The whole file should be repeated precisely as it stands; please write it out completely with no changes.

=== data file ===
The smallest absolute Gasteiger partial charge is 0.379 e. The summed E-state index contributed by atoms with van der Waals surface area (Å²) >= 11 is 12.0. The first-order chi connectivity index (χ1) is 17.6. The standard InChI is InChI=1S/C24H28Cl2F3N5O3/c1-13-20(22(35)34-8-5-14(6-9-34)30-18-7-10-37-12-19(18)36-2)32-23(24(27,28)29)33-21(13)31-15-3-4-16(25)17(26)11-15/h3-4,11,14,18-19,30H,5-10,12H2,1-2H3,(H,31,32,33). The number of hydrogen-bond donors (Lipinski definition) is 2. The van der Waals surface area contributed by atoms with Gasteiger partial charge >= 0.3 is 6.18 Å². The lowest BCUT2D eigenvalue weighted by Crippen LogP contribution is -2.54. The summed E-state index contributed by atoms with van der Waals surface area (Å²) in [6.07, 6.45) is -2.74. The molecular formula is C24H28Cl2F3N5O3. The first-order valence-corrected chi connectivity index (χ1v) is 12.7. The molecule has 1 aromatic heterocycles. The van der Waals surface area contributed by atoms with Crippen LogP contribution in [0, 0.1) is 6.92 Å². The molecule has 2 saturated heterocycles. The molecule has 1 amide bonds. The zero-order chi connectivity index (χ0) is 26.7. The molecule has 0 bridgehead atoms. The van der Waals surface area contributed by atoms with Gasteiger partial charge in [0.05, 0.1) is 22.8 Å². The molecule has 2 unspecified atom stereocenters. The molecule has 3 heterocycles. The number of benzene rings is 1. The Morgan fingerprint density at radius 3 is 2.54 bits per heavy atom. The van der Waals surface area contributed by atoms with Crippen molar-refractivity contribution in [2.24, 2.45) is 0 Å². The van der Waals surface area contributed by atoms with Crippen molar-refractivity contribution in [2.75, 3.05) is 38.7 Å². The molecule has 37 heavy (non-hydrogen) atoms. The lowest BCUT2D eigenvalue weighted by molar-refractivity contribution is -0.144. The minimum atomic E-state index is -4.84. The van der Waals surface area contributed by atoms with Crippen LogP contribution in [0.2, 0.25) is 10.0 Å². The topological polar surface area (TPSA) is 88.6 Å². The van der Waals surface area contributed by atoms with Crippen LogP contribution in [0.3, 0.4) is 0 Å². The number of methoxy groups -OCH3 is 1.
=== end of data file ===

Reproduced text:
The smallest absolute Gasteiger partial charge is 0.379 e. The summed E-state index contributed by atoms with van der Waals surface area (Å²) >= 11 is 12.0. The first-order chi connectivity index (χ1) is 17.6. The standard InChI is InChI=1S/C24H28Cl2F3N5O3/c1-13-20(22(35)34-8-5-14(6-9-34)30-18-7-10-37-12-19(18)36-2)32-23(24(27,28)29)33-21(13)31-15-3-4-16(25)17(26)11-15/h3-4,11,14,18-19,30H,5-10,12H2,1-2H3,(H,31,32,33). The number of hydrogen-bond donors (Lipinski definition) is 2. The van der Waals surface area contributed by atoms with Gasteiger partial charge >= 0.3 is 6.18 Å². The lowest BCUT2D eigenvalue weighted by Crippen LogP contribution is -2.54. The summed E-state index contributed by atoms with van der Waals surface area (Å²) in [6.07, 6.45) is -2.74. The molecular formula is C24H28Cl2F3N5O3. The first-order valence-corrected chi connectivity index (χ1v) is 12.7. The molecule has 1 aromatic heterocycles. The van der Waals surface area contributed by atoms with Crippen LogP contribution in [0, 0.1) is 6.92 Å². The molecule has 2 saturated heterocycles. The molecule has 1 amide bonds. The zero-order chi connectivity index (χ0) is 26.7. The molecule has 0 bridgehead atoms. The van der Waals surface area contributed by atoms with Gasteiger partial charge in [0.05, 0.1) is 22.8 Å². The molecule has 2 unspecified atom stereocenters. The molecule has 3 heterocycles. The number of benzene rings is 1. The Morgan fingerprint density at radius 3 is 2.54 bits per heavy atom. The van der Waals surface area contributed by atoms with Crippen molar-refractivity contribution in [2.24, 2.45) is 0 Å². The van der Waals surface area contributed by atoms with Crippen molar-refractivity contribution in [2.75, 3.05) is 38.7 Å². The molecule has 37 heavy (non-hydrogen) atoms. The lowest BCUT2D eigenvalue weighted by molar-refractivity contribution is -0.144. The minimum atomic E-state index is -4.84. The van der Waals surface area contributed by atoms with Crippen LogP contribution in [0.2, 0.25) is 10.0 Å². The topological polar surface area (TPSA) is 88.6 Å². The van der Waals surface area contributed by atoms with Crippen LogP contribution in [0.3, 0.4) is 0 Å². The number of methoxy groups -OCH3 is 1.